Nicol and Macfarlane-Dick note, however, that current literature shows little work on arguing for how formative feedback can improve student self-regulation. That’s what they do here.
[The following is from my monthly reflections journal for the UBC Scholarship of Teaching and Learning Leadership program I’m attending this year (a year-long workshop focused in part on general improvements in pedagogy, but also in large part on learning about SoTL and developing a SoTL project). Warning–a long post!]
I recently read an article by Ursula Wingate of the Department of Education and Professional Studies at King’s College London, entitled The impact of formative feedback on the development of academic writing,” Assessment & Evaluation in Higher Education Vol. 35, No. 5 (August 2010): 519-533. I am very interested in this article b/c it deals with a question I myself have wondered, in relation to my teaching in Arts One: why do some students improve so much in their writing over the course of the year, and why do some fail to do so? I was thinking this might be a future SoTL project for me, and I’m glad to see that there is literature on this…so I’ve got some work in the future, looking through that literature!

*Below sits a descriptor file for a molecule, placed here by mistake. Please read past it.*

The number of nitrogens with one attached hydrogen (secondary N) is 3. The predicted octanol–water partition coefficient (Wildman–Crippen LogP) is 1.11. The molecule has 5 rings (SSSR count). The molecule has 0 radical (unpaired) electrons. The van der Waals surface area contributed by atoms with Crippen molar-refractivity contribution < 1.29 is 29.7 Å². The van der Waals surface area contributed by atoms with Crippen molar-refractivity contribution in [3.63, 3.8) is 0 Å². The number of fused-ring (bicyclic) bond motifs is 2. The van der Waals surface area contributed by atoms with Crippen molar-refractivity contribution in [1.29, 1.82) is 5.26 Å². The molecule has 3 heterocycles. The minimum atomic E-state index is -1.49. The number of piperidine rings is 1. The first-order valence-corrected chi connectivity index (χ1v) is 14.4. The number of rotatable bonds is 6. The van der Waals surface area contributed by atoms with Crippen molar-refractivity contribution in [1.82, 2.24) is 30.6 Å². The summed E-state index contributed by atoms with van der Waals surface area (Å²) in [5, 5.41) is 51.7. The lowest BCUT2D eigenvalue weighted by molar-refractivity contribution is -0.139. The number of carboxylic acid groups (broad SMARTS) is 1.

In this article Wingate reports on a study focused on two research questions:
(1) Can improvements in student writing be linked to the use of the formative feedback?
(2) What are the reasons for engaging or not engaging with the assessment feedback? (p. 523)
The sample was a set of essays by 62 students in a first year course focused in part on writing (the course was part of a program in applied linguistics). Comments on essays were coded according to which category they belong to in terms of assessment criteria, and the researchers compared the comments in each category from an early essay to those on a later essay from each student. They separated students into three main categories: those whose essays showed equally high achievement over the two assignments, those whose marks improved by at least 10% between the two essays, and those whose marks didn’t show much of a difference between the two essay (+ or – 5%). After this separation they ended up with 39 essays. They list a few reasons why they didn’t include other students in the study, but those aren’t crucial to what I want to comment on here (I think). Mostly they were looking to find why some students improve a lot and some don’t, so the second two groups make sense, but the first group (those who were consistently high achievers) were included to see if they could find out in interviews some useful information about how/why they are academically engaged.